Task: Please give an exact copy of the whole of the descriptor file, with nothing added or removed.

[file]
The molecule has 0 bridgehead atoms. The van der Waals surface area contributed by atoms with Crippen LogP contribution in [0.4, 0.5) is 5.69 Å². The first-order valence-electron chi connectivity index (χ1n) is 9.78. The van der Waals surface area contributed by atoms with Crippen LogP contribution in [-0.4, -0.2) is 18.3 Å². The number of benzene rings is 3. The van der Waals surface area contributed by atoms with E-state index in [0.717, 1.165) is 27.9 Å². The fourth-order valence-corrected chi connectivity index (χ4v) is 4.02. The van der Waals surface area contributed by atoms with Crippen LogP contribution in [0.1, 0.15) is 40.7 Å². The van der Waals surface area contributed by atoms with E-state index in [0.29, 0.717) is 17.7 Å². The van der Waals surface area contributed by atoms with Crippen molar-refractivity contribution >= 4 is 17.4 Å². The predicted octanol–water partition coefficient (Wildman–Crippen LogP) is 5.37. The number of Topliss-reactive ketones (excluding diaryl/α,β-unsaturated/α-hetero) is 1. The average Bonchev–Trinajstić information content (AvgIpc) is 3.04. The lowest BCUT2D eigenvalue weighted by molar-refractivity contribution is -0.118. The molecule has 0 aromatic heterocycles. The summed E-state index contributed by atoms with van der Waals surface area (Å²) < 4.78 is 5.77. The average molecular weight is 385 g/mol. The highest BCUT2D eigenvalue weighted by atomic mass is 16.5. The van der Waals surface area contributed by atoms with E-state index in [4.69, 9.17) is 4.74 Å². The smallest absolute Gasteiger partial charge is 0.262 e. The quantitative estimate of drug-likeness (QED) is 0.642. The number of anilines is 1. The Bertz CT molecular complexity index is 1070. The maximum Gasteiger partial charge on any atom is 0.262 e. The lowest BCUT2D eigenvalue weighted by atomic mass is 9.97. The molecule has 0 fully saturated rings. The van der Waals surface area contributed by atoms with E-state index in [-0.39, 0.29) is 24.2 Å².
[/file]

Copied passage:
The molecule has 0 bridgehead atoms. The van der Waals surface area contributed by atoms with Crippen LogP contribution in [0.4, 0.5) is 5.69 Å². The first-order valence-electron chi connectivity index (χ1n) is 9.78. The van der Waals surface area contributed by atoms with Crippen LogP contribution in [-0.4, -0.2) is 18.3 Å². The number of benzene rings is 3. The van der Waals surface area contributed by atoms with E-state index in [0.717, 1.165) is 27.9 Å². The fourth-order valence-corrected chi connectivity index (χ4v) is 4.02. The van der Waals surface area contributed by atoms with Crippen LogP contribution in [0.1, 0.15) is 40.7 Å². The van der Waals surface area contributed by atoms with E-state index in [0.29, 0.717) is 17.7 Å². The van der Waals surface area contributed by atoms with Crippen molar-refractivity contribution >= 4 is 17.4 Å². The predicted octanol–water partition coefficient (Wildman–Crippen LogP) is 5.37. The number of Topliss-reactive ketones (excluding diaryl/α,β-unsaturated/α-hetero) is 1. The average Bonchev–Trinajstić information content (AvgIpc) is 3.04. The lowest BCUT2D eigenvalue weighted by molar-refractivity contribution is -0.118. The molecule has 0 aromatic heterocycles. The summed E-state index contributed by atoms with van der Waals surface area (Å²) < 4.78 is 5.77. The average molecular weight is 385 g/mol. The highest BCUT2D eigenvalue weighted by atomic mass is 16.5. The van der Waals surface area contributed by atoms with E-state index in [4.69, 9.17) is 4.74 Å². The smallest absolute Gasteiger partial charge is 0.262 e. The quantitative estimate of drug-likeness (QED) is 0.642. The number of anilines is 1. The Bertz CT molecular complexity index is 1070. The maximum Gasteiger partial charge on any atom is 0.262 e. The lowest BCUT2D eigenvalue weighted by atomic mass is 9.97. The molecule has 0 fully saturated rings. The van der Waals surface area contributed by atoms with E-state index in [-0.39, 0.29) is 24.2 Å².